Given dramatically high levels of climatic uncertainty and of the adaptation capabilities of agricultural and biodiversity systems it is probably unreasonable to suppose that very specific management plans will be provided by considering the underlying economics. The best that probably can be hoped for is an improved broad understanding of how planning might proceed.
In the limit, with high uncertainty, specific policies might be replaced with plausible parables such as seeking to promote overall environmental resilience or pursuing new sustainability objectives. With less uncertainty more specific prescriptions should be possible.
Suppose for example one was planning for joint conservation and agricultural land uses in a region subject to climatic change. Planning to improve the resilience of environmental systems in such a setting might have competitive or complementary roles with agriculture in terms of land use policy. The roles might be competitive to the extent that biodiversity seeks to relocate to a region where agriculture is expanding in the face of climate change. The roles are complementary if, as seems less plausible, land that was used in agriculture becomes less useful for that purpose but is suitable for biodiversity conservation.
Similarly pursuing measures to strengthen the resilience of biodiversity resources in a region might increase the productivity of agriculture in that region – for example measures to improve a salinity problem or to invest in improved water resource endowments. This could a source of ‘no regrets’ policy advantage for agriculture if realized climate changes turned out to be less severe than anticipated and hence unnecessary for conserving biodiversity.
In an obvious sort of sense cultivated plants and animal husbandry are human-supported species that depend on sunshine and rainfall as inputs in the same way that natural populations do. Apart from flagship species rarities which can be shifted by human-generated ‘assisted migrations’ to new habitats however most biodiversity will need to relocate naturally in response to climate change. Cultivated plants and animals however will relocate on the basis of decisions taken by individual farmers and governments.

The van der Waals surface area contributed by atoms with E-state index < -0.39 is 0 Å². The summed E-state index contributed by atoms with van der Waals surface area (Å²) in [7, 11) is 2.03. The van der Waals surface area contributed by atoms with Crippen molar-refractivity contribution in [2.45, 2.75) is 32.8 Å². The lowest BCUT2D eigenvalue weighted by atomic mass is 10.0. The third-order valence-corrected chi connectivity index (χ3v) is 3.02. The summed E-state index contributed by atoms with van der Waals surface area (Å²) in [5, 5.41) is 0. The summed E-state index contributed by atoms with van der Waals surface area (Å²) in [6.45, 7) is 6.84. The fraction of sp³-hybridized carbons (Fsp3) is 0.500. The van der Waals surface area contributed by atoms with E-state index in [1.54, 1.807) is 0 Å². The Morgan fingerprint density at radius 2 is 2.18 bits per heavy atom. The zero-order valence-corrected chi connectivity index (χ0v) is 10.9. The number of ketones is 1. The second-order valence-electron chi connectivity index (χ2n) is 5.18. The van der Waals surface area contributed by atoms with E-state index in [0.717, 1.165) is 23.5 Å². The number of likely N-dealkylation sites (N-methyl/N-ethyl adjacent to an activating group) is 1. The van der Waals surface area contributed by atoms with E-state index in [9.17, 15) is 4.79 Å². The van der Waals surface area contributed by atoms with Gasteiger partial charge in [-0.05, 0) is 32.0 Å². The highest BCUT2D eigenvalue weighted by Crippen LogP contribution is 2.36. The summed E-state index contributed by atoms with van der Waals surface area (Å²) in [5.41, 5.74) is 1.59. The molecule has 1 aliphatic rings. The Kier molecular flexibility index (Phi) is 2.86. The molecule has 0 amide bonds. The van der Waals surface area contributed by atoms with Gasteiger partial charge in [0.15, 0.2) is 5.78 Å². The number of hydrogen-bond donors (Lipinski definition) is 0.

Generally it makes sense to try to optimize the adaptive response jointly. But it is reasonable to suppose that government will attach a lower priority to biodiversity adaptations.
By the way adaptations to climate change impacts on agriculture are discussed in an attractive recent paper from ABARE. It makes some nice points which I summarize in no particular order:
Existing strategies to manage climate variability provide opportunities for adapting to climate change. The same is true for biodiversity. Existing migratory and relocation moves as well as adaptations to drought and exogenous events such as bushfires are useful in thinking about biodiversity adaptations.The paper discusses many other things including a case study of the wheat belt area of Western Australia that I am interested in. It has an excellent bibliography on agricultural adaptations.
Key agricultural strategies for adapting to climate change include crop diversification, species changes, shifting planting seasons and changing crop management practices such as spacing, tillage, crop rotation, erosion and salinity management, moisture conservation and pest management. For livestock production adaptations include changing livestock breeds, managing pastures, pests and diseases. Many of these ideas are suggestive of corresponding biodiversity policies and many have direct implications for biodiversity.
Improving water use efficiency and water trading improve the flexibility of agriculture to adapt.
There is a debate about the role of public and private sectors in promoting agricultural adaptations. Clearly government can support agricultural research in, for example, developing new crop varieties that will be resilient in different temperature envelopes. Government can also provide information on climate change impacts.
Price and income subsidies and fixed or guaranteed water allocations will reduce the incentives of farmers to make behavioural changes in response to change.